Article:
This week we will build our own capacitor and investigate the relationship between charge and voltage. The capacitor is based upon the primitive ones built in the 1700s known as Leyden Jars. Electrical pioneers like Benjamin Franklin bult Leyden Jars large enough to contain a lethal amount of charge. While the ones we build today are small enough to be safe, students should know that scaling up these capacitors can be dangerous.
To build the capacitor for today's lab, we will make use of a relic, a film can. We have a small supply for this lab. As you may recall, a capacitor is made of two conductors separated by a dielectric material. The smaller the distance between the two conductors, the stronger the capacitor. The plastic body of the film can will act as our dielectric. We will coat the outside with aluminum foil to act as one conductor, and will fill the can with water to act as the other conductor. Step-by-step instructions follow:
Get your film can, some aluminum foil, and some glue. The foil should be long enough to wrap the can, and wide enough to cover most of the can and a little bit of the bottom. Since you want to make sure that the conductor has good contact with the can, eliminate wrinkles in the foil. The easiest way to do this is to place the foil on the table and rub the bottom of the can on the foil. Apply glue to the foil and then wrap the can, folding over some foil onto the bottom of the can. While you are waiting for the glue to dry, skip down a few paragraphs and build your testing rig.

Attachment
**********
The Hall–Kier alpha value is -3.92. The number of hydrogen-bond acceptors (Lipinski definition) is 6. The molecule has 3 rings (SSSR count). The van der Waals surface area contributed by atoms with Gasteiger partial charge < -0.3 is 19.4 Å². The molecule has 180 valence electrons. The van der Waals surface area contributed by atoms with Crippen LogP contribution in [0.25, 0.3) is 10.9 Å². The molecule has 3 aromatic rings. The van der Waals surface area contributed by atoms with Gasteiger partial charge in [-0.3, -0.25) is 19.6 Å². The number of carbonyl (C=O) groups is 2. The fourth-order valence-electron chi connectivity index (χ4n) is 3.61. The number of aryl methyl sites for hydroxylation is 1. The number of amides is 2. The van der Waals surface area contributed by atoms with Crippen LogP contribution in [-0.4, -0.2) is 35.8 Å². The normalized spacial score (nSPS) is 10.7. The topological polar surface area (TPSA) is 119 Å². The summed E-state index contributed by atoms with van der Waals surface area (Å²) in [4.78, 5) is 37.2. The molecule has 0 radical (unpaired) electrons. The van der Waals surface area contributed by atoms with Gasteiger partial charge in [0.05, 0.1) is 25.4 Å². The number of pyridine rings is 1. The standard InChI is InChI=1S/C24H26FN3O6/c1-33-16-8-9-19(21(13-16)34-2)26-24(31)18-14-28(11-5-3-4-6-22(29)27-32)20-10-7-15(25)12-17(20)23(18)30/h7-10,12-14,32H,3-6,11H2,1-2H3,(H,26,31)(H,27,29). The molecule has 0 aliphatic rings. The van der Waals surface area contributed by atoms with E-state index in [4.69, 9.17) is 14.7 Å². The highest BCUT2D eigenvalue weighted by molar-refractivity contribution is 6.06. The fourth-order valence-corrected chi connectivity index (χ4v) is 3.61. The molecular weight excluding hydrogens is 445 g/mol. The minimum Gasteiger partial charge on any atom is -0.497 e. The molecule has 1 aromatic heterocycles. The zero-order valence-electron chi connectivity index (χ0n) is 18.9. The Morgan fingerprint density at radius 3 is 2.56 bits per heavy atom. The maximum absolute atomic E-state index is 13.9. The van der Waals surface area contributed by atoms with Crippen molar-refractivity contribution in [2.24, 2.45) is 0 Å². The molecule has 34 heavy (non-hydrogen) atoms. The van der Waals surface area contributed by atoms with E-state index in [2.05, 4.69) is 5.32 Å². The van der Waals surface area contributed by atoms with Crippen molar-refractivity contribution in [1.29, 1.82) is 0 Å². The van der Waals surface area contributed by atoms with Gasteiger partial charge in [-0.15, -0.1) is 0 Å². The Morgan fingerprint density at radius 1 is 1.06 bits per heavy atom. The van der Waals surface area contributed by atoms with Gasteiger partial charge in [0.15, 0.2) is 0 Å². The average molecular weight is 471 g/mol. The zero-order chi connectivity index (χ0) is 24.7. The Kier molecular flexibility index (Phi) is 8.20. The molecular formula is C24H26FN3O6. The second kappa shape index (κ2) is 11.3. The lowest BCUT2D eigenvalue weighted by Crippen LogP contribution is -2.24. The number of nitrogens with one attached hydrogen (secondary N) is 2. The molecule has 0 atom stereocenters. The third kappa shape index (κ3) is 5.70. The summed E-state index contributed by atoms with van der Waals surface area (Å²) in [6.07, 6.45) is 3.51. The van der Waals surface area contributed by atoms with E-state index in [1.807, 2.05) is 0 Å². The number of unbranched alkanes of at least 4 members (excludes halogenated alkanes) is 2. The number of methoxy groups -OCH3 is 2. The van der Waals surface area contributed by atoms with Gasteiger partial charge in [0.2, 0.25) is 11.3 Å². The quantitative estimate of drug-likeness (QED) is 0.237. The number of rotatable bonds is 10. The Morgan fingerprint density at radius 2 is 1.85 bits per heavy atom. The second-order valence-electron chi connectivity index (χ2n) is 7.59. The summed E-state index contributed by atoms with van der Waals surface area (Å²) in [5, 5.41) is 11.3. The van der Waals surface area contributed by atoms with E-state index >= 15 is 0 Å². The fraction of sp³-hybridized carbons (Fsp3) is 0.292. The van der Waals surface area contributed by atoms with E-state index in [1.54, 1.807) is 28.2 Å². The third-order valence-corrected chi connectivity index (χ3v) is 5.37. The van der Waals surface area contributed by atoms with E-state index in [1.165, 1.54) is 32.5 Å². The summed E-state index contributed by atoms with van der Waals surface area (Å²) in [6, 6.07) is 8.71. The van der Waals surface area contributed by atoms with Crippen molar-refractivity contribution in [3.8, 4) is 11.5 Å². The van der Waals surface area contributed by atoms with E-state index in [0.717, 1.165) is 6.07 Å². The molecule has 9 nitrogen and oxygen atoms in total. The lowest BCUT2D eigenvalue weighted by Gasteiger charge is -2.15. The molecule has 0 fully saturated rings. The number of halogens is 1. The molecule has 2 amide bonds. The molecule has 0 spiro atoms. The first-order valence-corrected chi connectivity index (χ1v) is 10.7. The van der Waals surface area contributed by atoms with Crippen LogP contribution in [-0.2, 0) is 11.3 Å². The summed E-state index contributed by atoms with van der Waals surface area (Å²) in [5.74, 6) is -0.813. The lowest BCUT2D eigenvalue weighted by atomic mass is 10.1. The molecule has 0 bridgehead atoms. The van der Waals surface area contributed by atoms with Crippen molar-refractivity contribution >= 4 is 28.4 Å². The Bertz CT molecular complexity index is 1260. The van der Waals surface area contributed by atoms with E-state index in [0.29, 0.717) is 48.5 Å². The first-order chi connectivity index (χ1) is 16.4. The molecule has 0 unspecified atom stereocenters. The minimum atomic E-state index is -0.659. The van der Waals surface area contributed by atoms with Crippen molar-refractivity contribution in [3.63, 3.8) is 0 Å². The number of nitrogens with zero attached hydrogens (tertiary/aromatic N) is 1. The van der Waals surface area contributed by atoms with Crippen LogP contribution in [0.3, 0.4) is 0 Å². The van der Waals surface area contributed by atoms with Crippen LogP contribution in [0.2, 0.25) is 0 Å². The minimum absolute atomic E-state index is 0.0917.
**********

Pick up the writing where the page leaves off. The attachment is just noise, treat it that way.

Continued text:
Fill the can with water to about 2/3 full. The capacitor will need to have a current path to the inner conductor. To do this, puncture the cap of the film can with a bent paperclip. Put the top on the can and you are ready to go.
If you are waiting for the glue to dry, you should be reading this paragraph. In today's lab you will charge up your capacitor and then discharge it. Since the length of the resulting spark is of interest, we'll have to build a device where we can make careful measurements. Use the rods and clamps to build a rig that will support a piece of foamboard. Puncture the foamboard with a nail. This nail is what we will use to discharge the capactior. See the photo below to see how to set up your experiment:
Once you have built your capacitor and rig, tape a wire to your capacitor to act as a discharge path. If the contacts look dirty, get a piece of sand paper to clean the metal. The other end of the wire goes to an alligator clip that attaches to the nail.
Use a piece of fur to put a charge on a PVC pipe. Do this in a repeatable fashion. If you do it with 15 swipes the first time, do it with 15 swipes every time. After you are done charging your pipe, move the paperclip along the length of the pipe to collect the charge onto the plates of the capacitor. Place the capacitor under the nail, connect the capacitor to the nail using the alligator clip, and slowly push the nail through the foamboard until you see the spark. Measure the position of the nail, and then push the nail down until it touches the paperclip. Measure again to see the distance of the gap that the spark jumped across. Do this three times. Then do another three trials, this time collecting charge from the rod twice before discharging. Take similar data for 3, 4 and 5 collections. Note that it is very helpful to place tape upon the table so that you can put the capacitor back in the same position every time.
Air breaks down and becomes a conductor when it is exposed to an electric field of roughly 3300V/mm. In other words, if your spark jumped 2mm, there was a potential difference of 6600 volts between the two conductors. Graph your spark distance on the y axis and the number of "collections" on the x axis. These substitute for voltage on the y axis and charge on the x axis. What do you expect your graph to look like? What do you actually find?